Researcher finds need for more prescribed burning

Researcher finds need for more prescribed burning

17 June 2015

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USA — The large wildfires becoming more frequent in the West are a product of conventional fire management policies, said Mark Finney, Ph.D., a research forester with the U.S. Forest Service Fire Lab in Missoula.

“It’s a consequence of our exclusion of fire for the last 100 or more years,” he said from his office in Missoula. “We’ve been so effective at removing fire, we’re now seeing fires burning to the worst case and getting very large fires. If we accept that premise, then we have to manage and introduce fire under our prescription that doesn’t consume all the fuel on site.”

Finney presented his research on fire behavior in landscapes of varying levels of logging and prescribed burning at last week’s “Fire on the Landscape” lecture series in Helena. While logging or thinning is often touted as a means to mitigate fire, he has found it does little to stop a wildfire. Only prescribed fire, set under more moderate conditions, has been proven to impact large fires burning under extreme conditions.

“There’s a confusion that if you do timber management you’re doing fuel management — you’re not,” Finney said. “We’re not going to cut our way out of the problem, but there are ways to do this strategically, get the benefits and have a sustainable fire management approach.”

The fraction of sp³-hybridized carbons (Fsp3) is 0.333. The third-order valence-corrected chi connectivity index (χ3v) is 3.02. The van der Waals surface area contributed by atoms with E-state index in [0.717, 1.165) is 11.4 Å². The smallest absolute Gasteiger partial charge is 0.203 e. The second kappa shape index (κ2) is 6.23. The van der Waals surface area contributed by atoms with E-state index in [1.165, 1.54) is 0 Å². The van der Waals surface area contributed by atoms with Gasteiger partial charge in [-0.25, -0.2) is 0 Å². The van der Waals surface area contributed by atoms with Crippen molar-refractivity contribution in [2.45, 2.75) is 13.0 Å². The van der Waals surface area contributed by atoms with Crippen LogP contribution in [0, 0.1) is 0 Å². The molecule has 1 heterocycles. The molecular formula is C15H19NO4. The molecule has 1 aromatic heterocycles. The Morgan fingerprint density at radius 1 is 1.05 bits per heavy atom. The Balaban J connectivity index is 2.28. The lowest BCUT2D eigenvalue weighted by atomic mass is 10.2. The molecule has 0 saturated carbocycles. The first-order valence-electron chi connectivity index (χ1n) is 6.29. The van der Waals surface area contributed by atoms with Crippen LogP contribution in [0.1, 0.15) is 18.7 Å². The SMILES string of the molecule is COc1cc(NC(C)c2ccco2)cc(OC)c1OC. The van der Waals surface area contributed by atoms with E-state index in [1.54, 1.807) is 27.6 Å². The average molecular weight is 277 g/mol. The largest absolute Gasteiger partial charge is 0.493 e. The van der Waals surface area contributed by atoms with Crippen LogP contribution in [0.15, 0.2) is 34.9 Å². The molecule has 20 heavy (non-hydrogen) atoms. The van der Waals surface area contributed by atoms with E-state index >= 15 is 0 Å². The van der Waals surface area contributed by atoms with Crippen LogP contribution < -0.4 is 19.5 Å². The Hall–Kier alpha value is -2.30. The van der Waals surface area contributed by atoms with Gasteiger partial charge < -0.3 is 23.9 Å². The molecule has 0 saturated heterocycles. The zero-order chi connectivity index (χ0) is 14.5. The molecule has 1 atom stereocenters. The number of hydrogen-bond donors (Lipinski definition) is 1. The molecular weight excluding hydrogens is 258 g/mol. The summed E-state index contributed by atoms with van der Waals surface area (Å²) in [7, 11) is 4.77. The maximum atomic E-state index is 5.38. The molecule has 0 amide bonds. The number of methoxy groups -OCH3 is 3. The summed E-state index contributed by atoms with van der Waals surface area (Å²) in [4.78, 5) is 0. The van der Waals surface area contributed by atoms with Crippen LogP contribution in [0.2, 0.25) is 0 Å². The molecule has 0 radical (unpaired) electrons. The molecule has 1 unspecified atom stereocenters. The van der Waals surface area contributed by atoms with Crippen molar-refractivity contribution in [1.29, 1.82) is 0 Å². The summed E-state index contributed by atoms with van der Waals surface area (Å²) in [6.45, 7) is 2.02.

Finney found that fire “ripped through logged areas,” and only units where prescribed fire was introduced showed effectiveness in stopping or mitigating wildfire spread.

“This isn’t saying that timber harvesting is bad or good, it’s just that it doesn’t substitute for the change in fuel structure under prescribed burning,” he said.

Fire breaks are another conventional mitigation tool that have proven ineffective, Finney said. Spotting easily breaches fuel breaks, potentially leaving firefighters in danger, he said.

While there is no magic number on how much prescribed fire it takes to impact a large wildfire’s behavior, the few hundred acres often burned did not have an impact on large fires. He did start to see effects in the 20-40 percent range, however.

Conditions may not be good for prescribed fire as dry weather begins to dominate the summer months, but once wildfires start, officials may wish they had taken the opportunity to do more prescribed burns, Finney said.

Although the benefits of prescribed fire are known, some say it is not used nearly enough, partly because of the fear of a prescribed fire burning out of control. While escaped fires grab headlines and give people someone to blame, there will never be an escaped prescribed burn that equates to the damage caused by the wildfire it is designed to stop, Finney said.

“Prescribed fires are never set under the same conditions as wildfires. There’s a huge amount of technique, so really the risks are far less,” he said. “It’s not risk-free, but by doing nothing you’re ignoring the potential. Which risk would we prefer?”

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